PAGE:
The Good Samaritan,” the common title of the parable in today’s gospel, has passed into everyday parlance to designate a person who gratuitously gives help to someone in distress. Often this parable is simply read as a pleasant moral lesson of kindness and neighborliness, but St. Luke goes to great lengths to impress upon us that this parable was told in an atmosphere of distrust and challenge.
At the very beginning of the story, a scholar of the Law addresses Jesus, the carpenter from Nazareth, as Teacher. Lest that irony be lost on his audience, St. Luke also includes the little detail that the scholar was testing Jesus. In other words, if Jesus fails to answer the question correctly, the scholar would have shamed Jesus in the hearing of those who had gathered around him.
Jesus answers the scholar by quoting the two great commandments from the Book of Deuteronomy and the Book of Leviticus, an answer which the scholar cannot fault. Not ready to concede the challenge, the scholar then asks another question; namely, “And who is my neighbor?” As Jesus and the scholar both know, the answer to that question is also given in the Book of Leviticus where a neighbor is defined as “any one of your own people.” Though it is expanded later to include those who “sojourn” in the land, the concept of loving neighbor meant nothing more than loving family, kinsmen, and countrymen.
This sets the stage for the parable through which Jesus skillfully turns the table on the scholar. Instead of answering his question, Jesus tells a story that features a victim of violence, a priest, a Levite, and a Samaritan.
The victim has been stripped of his garments and left for dead. Consequently, he is unidentifiable. His garments and his accent would have told passers-by who he was. There is no way to tell whether he is any one of their own people. The priest has just come from Jerusalem where he probably was fulfilling his annual privilege of offering incense in the Holy of Holies. Touching a bloody body, either alive or dead, would have left him ritually impure necessitating a return to the Temple for purification. Rather than expose himself to the possibility of ridicule, he passes the man by. The Levite, a minor functionary in the Temple, reacted the same way, probably having witnessed the fact that the priest did not assist the poor man. However, a Samaritan, a man who was already considered ritually impure, placed himself at risk by tending the man. The oil and wine that he used to disinfect and soften the wounds of the man would have made him impure. If the victim had died despite the ministrations of the Samaritan, his family could have prosecuted him. Yet, the Gospel tells us that he was moved by compassion, a word which St. Luke uses in only two other circumstances – the story of the widow of Nain and the story of the Prodigal Son. All three of the stories emphasize the point that the sight of another who is in deadly or uncomfortable circumstances must evoke action that leads to life.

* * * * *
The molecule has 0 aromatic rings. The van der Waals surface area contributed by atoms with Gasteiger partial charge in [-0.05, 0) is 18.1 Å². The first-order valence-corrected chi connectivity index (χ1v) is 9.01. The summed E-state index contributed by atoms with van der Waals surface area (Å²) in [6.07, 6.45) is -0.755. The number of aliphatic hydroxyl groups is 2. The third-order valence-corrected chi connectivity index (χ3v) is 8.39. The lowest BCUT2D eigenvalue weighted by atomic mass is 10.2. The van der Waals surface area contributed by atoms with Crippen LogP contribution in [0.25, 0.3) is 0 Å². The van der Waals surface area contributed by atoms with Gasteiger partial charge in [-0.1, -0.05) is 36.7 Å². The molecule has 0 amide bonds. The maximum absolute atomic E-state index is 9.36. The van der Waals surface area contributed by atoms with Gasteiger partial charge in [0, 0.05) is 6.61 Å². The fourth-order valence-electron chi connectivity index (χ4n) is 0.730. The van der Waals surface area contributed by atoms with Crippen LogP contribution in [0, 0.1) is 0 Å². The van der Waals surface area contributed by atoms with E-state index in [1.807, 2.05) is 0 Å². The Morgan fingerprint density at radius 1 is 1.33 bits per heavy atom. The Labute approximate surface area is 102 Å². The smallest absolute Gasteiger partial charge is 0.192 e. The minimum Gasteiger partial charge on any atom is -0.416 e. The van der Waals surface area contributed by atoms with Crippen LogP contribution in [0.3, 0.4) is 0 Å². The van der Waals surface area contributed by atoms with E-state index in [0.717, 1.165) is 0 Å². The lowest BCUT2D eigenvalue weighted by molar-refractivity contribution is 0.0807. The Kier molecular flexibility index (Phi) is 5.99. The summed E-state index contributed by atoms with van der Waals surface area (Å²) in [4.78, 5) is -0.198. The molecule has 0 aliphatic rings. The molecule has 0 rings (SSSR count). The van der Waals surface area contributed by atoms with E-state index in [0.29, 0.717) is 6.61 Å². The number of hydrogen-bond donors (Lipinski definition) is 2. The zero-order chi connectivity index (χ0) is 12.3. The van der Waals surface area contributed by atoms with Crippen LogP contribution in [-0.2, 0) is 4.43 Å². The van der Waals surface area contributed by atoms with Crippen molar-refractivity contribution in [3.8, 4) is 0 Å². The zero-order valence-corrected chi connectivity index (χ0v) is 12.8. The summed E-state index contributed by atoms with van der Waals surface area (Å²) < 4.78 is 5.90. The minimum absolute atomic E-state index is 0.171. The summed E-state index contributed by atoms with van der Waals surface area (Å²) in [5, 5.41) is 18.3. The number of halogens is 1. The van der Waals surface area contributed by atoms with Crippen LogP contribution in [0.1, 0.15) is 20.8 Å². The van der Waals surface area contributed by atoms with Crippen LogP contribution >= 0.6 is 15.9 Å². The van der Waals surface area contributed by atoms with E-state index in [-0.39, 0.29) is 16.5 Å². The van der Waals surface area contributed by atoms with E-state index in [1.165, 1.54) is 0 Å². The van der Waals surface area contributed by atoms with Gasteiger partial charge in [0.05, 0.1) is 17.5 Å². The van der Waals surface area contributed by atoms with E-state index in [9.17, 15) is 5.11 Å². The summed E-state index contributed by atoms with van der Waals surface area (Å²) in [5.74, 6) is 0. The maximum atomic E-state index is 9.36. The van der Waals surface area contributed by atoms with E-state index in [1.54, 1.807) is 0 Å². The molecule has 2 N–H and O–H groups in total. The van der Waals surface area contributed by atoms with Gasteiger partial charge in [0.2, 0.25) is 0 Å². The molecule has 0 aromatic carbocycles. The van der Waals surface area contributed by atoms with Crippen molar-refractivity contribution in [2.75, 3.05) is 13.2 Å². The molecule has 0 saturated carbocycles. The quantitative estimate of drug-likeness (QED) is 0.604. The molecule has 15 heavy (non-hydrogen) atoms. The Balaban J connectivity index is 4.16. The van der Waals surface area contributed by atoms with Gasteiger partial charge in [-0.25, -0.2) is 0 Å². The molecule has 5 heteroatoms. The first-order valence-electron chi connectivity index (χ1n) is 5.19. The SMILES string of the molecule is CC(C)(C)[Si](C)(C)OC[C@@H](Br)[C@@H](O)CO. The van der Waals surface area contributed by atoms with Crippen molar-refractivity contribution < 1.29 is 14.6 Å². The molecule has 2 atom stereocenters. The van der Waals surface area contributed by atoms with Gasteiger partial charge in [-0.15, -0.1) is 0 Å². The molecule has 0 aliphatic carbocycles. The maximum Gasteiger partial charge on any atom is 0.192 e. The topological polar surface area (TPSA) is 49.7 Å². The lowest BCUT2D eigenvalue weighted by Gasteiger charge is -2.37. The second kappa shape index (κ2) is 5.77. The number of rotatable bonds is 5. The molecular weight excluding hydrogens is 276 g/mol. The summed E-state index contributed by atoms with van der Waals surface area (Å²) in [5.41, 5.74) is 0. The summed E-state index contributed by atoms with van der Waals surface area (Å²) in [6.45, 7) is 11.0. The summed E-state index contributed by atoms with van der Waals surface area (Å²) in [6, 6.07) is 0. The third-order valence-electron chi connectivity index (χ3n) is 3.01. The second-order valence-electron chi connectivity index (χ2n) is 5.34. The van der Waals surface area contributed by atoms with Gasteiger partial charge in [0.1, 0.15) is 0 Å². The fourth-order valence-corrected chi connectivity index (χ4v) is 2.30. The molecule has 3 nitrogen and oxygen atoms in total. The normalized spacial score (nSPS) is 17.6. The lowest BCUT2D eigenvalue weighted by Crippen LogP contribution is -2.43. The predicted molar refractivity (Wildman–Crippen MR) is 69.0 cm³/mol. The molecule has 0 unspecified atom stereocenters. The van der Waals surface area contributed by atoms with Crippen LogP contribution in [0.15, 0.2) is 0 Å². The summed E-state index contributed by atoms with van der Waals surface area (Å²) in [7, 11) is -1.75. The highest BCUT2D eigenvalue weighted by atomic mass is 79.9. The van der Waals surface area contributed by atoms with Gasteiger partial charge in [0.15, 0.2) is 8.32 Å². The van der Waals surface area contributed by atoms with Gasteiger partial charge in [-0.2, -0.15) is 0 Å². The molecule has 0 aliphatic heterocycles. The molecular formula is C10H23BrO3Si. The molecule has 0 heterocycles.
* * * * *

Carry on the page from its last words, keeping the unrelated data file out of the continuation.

Jesus then asks another question: “Which of these three, in your opinion, was neighbor to the robbers' victim?" This question reminds us that the scholar of the Law originally asked how he might inherit eternal life. Jesus reverses the dilemma of the lawyer and shifts the emphasis from self (inheriting eternal life) to concern and love for the other, and in this case, love for someone who is considered an enemy or, at the very least, an outsider.
Fleshing out all the characters in their Mediterranean cultural characteristics gives the parable a more pointed moral. A hated outsider extends compassionate love to his enemy. What a masterful attack on communal prejudice! Rather than a pleasant moral lesson of kindness and neighborliness, this parable is a strong lesson for all who would exclude others because of race, gender, nationality, or creed. St. Luke, the Gentile evangelist, himself the victim of discrimination and prejudice, is the only evangelist to include this parable. It is not difficult to understand why!
Fr. Lawrence Jagdfeld, O.F.M., Administrator